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Your employee falls down the stairs during lunch and breaks his leg. Will COID pay him compensation?

by , 19 December 2014
While your employees are at work, it's your responsibility to protect them. And if they have an accident, you need to help them get compensation from COID.

But what happens if your employee falls down the stairs and breaks his leg while he's on lunch break?

Will COID give him compensation in this situation? After all, he's technically off duty during lunch, isn't he?

To help you understand this situation and get your employee help, I'm going to explain how COID treats injuries that happen during lunch break...

 
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Here's how COID treats injuries during lunch break

 
Whether your employee will get compensation for this injury on lunch break depends entirely on why he was doing what he was doing. 
 
If he was acting in terms of his employment, he can still get compensation. If he was acting independently, then he won't get compensation. 
 
So let's say your employees play soccer during lunch for their own entertainment. If one of them has an injury, he won't get compensation for it. But, according to the COID Compliance Guide, you must still report this accident to COID.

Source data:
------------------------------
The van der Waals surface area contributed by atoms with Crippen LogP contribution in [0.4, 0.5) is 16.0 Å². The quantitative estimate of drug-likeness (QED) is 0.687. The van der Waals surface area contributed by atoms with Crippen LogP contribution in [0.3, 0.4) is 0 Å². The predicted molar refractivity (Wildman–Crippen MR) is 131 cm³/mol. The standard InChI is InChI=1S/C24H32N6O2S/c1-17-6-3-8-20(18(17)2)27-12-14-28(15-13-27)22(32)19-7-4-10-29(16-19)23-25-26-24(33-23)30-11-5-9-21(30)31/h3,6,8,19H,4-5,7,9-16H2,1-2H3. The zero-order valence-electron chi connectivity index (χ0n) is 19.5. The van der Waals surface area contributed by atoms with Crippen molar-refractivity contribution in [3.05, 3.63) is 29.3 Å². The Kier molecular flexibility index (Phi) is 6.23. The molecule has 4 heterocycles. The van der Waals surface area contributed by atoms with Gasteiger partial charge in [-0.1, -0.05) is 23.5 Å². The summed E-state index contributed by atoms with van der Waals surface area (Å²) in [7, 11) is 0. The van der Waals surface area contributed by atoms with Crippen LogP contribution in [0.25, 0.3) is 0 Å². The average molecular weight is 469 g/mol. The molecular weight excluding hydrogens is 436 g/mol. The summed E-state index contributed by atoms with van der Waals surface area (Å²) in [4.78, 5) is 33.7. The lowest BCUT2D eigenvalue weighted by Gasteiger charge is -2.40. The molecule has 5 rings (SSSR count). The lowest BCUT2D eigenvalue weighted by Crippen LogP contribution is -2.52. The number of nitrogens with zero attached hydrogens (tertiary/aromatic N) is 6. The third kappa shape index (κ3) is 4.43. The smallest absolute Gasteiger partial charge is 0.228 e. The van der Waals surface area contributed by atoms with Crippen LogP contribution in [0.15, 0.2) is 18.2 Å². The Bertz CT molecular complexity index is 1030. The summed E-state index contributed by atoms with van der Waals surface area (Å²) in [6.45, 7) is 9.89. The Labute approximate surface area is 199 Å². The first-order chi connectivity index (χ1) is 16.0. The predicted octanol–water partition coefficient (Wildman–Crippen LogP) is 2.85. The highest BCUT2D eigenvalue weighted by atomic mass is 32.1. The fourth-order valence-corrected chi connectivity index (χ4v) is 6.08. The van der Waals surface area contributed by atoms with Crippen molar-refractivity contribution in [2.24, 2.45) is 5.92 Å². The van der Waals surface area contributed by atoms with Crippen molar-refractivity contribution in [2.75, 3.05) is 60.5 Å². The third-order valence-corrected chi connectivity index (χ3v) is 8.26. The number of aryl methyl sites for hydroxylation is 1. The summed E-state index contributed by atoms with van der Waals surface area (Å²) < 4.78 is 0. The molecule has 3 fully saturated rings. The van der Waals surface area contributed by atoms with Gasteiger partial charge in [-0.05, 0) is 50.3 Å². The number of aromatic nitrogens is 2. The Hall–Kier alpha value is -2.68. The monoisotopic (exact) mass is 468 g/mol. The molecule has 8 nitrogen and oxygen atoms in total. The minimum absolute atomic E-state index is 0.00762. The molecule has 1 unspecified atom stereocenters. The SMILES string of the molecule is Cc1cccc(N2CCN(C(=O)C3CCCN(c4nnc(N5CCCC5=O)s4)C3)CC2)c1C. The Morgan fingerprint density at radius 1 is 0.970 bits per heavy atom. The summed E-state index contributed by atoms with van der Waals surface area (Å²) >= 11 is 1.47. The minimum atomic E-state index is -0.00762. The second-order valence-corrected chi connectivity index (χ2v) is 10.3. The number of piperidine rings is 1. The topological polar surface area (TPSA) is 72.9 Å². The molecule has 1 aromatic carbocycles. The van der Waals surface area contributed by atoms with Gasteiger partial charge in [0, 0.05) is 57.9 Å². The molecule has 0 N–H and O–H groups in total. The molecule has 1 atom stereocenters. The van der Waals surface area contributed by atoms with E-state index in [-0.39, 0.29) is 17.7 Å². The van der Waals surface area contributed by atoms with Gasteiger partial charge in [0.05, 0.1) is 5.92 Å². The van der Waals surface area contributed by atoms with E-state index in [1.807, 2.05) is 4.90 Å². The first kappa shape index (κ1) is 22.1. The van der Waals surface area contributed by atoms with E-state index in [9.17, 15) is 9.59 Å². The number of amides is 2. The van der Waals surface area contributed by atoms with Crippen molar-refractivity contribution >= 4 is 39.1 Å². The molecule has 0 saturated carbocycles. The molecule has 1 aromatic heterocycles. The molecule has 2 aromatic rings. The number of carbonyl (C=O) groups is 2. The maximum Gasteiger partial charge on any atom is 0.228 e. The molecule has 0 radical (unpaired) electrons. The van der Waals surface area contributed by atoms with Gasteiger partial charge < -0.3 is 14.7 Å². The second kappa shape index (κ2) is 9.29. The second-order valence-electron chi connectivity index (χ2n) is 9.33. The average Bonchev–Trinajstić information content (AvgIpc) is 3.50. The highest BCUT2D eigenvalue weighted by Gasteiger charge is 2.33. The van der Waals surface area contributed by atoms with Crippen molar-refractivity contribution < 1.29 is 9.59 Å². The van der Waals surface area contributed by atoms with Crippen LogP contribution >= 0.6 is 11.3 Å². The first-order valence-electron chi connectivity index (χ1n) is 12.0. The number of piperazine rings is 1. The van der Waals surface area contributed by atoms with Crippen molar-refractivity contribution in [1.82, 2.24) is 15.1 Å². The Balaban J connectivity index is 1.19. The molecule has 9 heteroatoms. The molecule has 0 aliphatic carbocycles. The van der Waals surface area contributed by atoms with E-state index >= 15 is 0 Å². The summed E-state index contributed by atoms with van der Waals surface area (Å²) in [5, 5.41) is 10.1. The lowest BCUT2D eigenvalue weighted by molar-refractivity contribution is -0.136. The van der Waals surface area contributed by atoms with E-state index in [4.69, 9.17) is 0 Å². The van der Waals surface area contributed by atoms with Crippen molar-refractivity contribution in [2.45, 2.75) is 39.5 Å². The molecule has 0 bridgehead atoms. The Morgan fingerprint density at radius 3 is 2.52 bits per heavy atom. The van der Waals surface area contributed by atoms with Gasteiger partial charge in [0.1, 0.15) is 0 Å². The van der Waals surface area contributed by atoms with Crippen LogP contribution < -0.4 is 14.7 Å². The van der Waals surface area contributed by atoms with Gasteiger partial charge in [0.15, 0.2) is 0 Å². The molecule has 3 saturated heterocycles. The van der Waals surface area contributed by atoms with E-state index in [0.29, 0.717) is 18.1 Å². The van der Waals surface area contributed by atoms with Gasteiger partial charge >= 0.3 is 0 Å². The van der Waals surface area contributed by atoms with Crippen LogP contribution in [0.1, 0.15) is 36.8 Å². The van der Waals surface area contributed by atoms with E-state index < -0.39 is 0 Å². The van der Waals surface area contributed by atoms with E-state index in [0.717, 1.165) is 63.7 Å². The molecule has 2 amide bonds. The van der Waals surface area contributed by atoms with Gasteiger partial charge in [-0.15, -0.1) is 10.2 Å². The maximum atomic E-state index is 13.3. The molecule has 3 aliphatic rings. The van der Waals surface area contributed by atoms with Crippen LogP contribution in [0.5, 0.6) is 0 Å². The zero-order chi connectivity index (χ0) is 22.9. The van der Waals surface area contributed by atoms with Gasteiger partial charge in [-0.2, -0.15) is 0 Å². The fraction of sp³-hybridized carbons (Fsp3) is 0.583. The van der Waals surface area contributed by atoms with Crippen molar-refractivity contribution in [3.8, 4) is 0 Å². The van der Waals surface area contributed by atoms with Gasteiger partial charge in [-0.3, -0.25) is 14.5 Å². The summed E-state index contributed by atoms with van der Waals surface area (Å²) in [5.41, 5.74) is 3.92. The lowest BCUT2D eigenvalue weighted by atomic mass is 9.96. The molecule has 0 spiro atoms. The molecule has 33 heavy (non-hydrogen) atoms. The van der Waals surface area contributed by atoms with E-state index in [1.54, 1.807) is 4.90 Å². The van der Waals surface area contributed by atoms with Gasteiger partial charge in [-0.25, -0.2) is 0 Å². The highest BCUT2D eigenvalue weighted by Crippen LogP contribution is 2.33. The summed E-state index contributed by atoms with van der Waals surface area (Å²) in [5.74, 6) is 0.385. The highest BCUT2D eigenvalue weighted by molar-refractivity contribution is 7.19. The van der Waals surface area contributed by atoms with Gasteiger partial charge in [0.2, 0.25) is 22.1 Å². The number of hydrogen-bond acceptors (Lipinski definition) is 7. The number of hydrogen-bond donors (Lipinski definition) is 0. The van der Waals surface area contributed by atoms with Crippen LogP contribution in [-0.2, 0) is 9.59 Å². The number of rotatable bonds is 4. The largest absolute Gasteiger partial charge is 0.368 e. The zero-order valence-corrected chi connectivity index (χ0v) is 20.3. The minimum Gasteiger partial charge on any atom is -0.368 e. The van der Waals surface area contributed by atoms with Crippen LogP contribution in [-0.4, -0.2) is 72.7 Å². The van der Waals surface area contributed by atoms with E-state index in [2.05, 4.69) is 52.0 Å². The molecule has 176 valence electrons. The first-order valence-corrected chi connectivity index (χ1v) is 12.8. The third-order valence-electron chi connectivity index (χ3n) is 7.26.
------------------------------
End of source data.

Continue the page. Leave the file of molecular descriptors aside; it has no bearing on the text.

But, if you arrange a lunch break soccer game for team building and someone has an injury, he'll get compensation. This is because he's acting in terms of his employment when the injury happens. 
 
The same rule applies to your employee falling down the stairs. If he was going down stairs to leave the office to get lunch, he's acting independently and won't get compensation. 
 
But if he's going down stairs to fetch a document for you from his car, he's acting in terms of his employment and will get compensation. 
 
To determine if your employee was acting in terms of his employment or not, consider these seven questions.
 
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Seven questions you can ask to determine if your employee was acting in terms of his employment

 
1. Did you ask your employee to do what he was doing? (If 'yes' then he's acting in terms of his employment);
2. Was he with a client having lunch? (If 'yes' then he's acting in terms of his employment);
3. Was your employee taking part in an activity you arranged? (If 'yes' then he's acting in terms of his employment);
4. Was your employee running an errand for you? (If 'yes' then he's acting in terms of his employment);
5. What was your employee doing before the accident? (If he was doing work activities he may have been acting in terms of his employment);
6. Was he helping a colleague with a work task? (If 'yes' then he's acting in terms of his employment); and
7. Was he on his way to a work related meeting? (If 'yes' then he's acting in terms of his employment).
 
Remember, even if your employee wasn't acting in terms on his employment, you must still report the accident to the Compensation Commissioner. Check out the COID Compliance Guide to find out how to do this. 
 


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